In the same rebuttal, he also lied rather blatantly that he had advised me on how to teach the course but I had ignored it “both in content and methods”. (In reality, the only exchange Hiller and I had about the course content was John’s explanation of why he chose the ~$190 textbook I mentioned earlier.)

The action was swift: Marc Seigar — for the sake of professional transparency, I had copied the e-mails to him — went straight to Human Resource and wrote a formal cease-and-desist letter to shut down the exchange. When I tried to clarify with him what that was about, he conveniently pointed out, he saw no reason why I should be further involved in the physics curriculum since I had a 100% research appointment in the upcoming 2016-2017 academic year. (Joshua Hamilton had, in the meantime, removed me from teaching duties for my 3rd and final year as a postdoctoral associate at UMD because he did not want to deal with me; see side story below.) Marc then went on to state he had spent “many hours talking to all parties involved” — as already stated above, after my formal complaint, I do not recall having a single substantive discussion with him about my Analytical Methods course — and has concluded “… this is simply a difference in opinion and philosophy over how a particular course should be taught. It is nothing more than that.” He did, however, take the opportunity to chide me, saying I had a tendency to “send out e-mails at odd hours of the day/morning” — why this is of any relevance, I do not know — and as my “mentor” he tells me I need to learn to “accept the situation” and “move on”.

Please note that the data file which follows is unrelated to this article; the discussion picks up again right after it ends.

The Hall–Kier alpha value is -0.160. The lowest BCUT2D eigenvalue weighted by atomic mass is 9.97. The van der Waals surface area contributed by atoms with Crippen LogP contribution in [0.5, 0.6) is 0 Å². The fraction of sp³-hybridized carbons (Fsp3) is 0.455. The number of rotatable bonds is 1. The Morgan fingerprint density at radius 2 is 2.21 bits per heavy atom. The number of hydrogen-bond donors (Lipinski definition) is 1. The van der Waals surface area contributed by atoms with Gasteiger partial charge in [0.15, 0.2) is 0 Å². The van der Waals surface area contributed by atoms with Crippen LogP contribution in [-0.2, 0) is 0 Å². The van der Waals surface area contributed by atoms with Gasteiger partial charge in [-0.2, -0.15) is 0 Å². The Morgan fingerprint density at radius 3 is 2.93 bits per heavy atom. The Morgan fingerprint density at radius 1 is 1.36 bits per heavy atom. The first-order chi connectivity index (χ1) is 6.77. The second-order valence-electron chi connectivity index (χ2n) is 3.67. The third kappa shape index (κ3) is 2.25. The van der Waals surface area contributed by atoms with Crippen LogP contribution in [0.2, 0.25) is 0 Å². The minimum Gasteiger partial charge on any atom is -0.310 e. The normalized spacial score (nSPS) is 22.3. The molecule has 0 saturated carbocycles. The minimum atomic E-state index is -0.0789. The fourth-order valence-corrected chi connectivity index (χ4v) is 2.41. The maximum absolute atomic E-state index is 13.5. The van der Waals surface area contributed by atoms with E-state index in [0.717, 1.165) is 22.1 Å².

When Fall 2016 finally came around, I noticed Marc Seigar had been promoted to Associate Dean — i.e., working directly under Joshua Hamilton.

A Side Story

What happened to the Marc Seigar of Fall 2015, whom I believe recognized my teaching effort then, and had put me down to teach Phys 3033 again during Fall 2016?

During mid Spring 2016, the Dean of my College, Joshua Hamilton, tried to fire me by the end of December 2016.  The verbal excuse provided, as transmitted via my then-Department Head Marc Seigar, was that UMD’s College of Science and Engineering was under severe budget constraints. Initially, over e-mail, I tried to negotiate in good faith: for instance, offering to have my salary voluntarily cut by 25% (the amount the school was supposedly unable to fork out) as long as I could remain employed full time till the end of the academic year. This latter condition, that my job was to last till end May 2017, was actually the very first sentence of my offer letter.

I took the effort to explain, as a foreigner in the US, this would be a severe disruption because my stay here was tied to my employment status; and being mid-Spring the postdoc application season was largely over. I also tried to point out the value I believe I had brought to the academic community here. However, Hamilton appeared to be stonewalling, and unfortunately I had to let him know, if he was not interested in negotiating in good faith, I had no choice but to sue him and UMD. (As a side note, I have never met Joshua Hamilton in person in a professional setting. Vitaly had suggested that I meet him in person to negotiate but Marc Seigar discouraged me from doing so, hinting that the Dean himself was not a particularly pleasant person to deal with face-to-face.)